Yulia Sri Sukapti

Researcher at the Institute for Economic, Social and Cultural Rights

Active in Country: Indonesia

DTP Trainer and Alumna: Participated in 2014 Indigenous Peoples Program - Myanmar as a participant


When I joined the DTP Program I was a rookie, a new-comer to being a ‘Human Rights Defender’, as we call it. That’s very important to me, to understand the human rights principles, and the DTP provides me with so many sources, weapons, grit, tutorials and panels to teach me more about human rights principles. This opened up my mind in more depth about the principle of Human Rights.

After a decade in economic and business studies Sri joined the Institute for Economic, Social and Cultural Rights as a Researcher. She assists with project design for programs for local communities, especially in Central Kalimantan. Her organisation attempts to help local communities network and seek solutions to enable them to secure their rights. Through her involvement with the DTP she has improved her skills and knowledge on local communities and Indigenous Peoples, expanded her network and enjoyed the opportunity to cooperate with others to bring the ‘spirit of togetherness’ in human rights campaigns.

I think DTP has a role in their capacity in training programs and it is important for the defenders and activists. As activists, researchers, workers, whatever profession we do, I think the training program is so important to improve our general capacity and DTP has the capacity to teach skills, tactics and things like that. I think these things are very important to engage in Human Rights Defenders work.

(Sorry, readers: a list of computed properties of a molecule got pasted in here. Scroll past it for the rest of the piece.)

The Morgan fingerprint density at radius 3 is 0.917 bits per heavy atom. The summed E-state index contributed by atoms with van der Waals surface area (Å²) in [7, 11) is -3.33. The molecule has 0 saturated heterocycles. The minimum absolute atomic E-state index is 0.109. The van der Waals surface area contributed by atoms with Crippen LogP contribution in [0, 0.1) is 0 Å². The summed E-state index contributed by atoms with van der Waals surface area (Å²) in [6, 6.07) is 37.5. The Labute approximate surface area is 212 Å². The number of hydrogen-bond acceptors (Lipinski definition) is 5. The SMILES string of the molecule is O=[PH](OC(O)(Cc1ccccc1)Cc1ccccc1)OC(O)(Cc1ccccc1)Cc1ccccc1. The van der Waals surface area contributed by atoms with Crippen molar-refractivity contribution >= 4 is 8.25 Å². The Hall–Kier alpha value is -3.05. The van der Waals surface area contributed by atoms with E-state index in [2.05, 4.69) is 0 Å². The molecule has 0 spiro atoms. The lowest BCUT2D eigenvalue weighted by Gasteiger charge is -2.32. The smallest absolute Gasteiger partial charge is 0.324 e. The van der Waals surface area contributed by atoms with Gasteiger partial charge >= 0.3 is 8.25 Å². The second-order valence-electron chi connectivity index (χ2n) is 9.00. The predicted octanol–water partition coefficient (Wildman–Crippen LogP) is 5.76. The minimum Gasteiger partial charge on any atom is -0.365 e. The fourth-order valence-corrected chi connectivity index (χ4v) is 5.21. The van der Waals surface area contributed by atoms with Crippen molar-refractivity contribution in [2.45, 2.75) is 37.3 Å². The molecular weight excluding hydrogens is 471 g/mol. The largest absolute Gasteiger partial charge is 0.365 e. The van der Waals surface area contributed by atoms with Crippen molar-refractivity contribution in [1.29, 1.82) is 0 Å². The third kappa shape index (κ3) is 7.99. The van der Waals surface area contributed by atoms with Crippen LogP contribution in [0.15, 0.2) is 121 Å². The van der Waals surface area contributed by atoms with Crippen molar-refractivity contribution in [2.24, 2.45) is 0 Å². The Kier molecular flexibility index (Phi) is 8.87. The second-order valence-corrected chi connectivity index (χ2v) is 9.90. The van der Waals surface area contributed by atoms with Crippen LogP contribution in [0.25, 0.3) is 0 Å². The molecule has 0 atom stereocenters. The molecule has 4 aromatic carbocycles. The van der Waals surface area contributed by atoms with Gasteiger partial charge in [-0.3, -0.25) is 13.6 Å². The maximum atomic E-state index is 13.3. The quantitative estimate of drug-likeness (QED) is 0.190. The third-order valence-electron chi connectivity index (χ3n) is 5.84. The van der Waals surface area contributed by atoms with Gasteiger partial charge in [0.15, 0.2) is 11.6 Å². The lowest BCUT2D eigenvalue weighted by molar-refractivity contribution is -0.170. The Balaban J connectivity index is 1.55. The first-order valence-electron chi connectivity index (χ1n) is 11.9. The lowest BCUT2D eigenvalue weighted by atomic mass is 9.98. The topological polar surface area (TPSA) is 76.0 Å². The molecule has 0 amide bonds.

Sri participated in the DTP’s 2014 program in Myanmar. From this program she learnt the issues, cases and mechanisms surrounding business and human rights.

Some research that we have conducted has focused on business and human rights and I got this focus from the DTP’s Myanmar Program. It gave me important clues for when I’m reporting the research from the field. When I make that report, I make my analysis on the basis of human rights and business principles taught to me in the DTP training.

Sri then came back as a trainer and trained at DTP’s 2016 Program in Indonesia on Human Rights, Indigenous Peoples, The Private sector and Development. Her approach was guided by the trainers who have taught her in the 2014 Myanmar program. From her own personal experience, she views the delivery of the training programs by the trainers is an integral component in ensuring the success of DTP training programs.

The most important thing is how the trainer delivers the message. I can remember some trainers from Philippines who were very good in explanation about mechanisms at the UN level. That’s remained in my mind – about the policy taught to us. And our trainer from Hawaii on Indigenous people issues, the way he taught us made me always remember the principles of the rights of Indigenous peoples - I think that’s the way to teach us.

Beside the purpose, the trainers, the tutorials and the content, I think we also benefit from the networking with other participants. After the training, we connected with each other through Facebook, so we can know about each other’s programs and issues and give support to each other. I think that’s important.



Profile written July 2016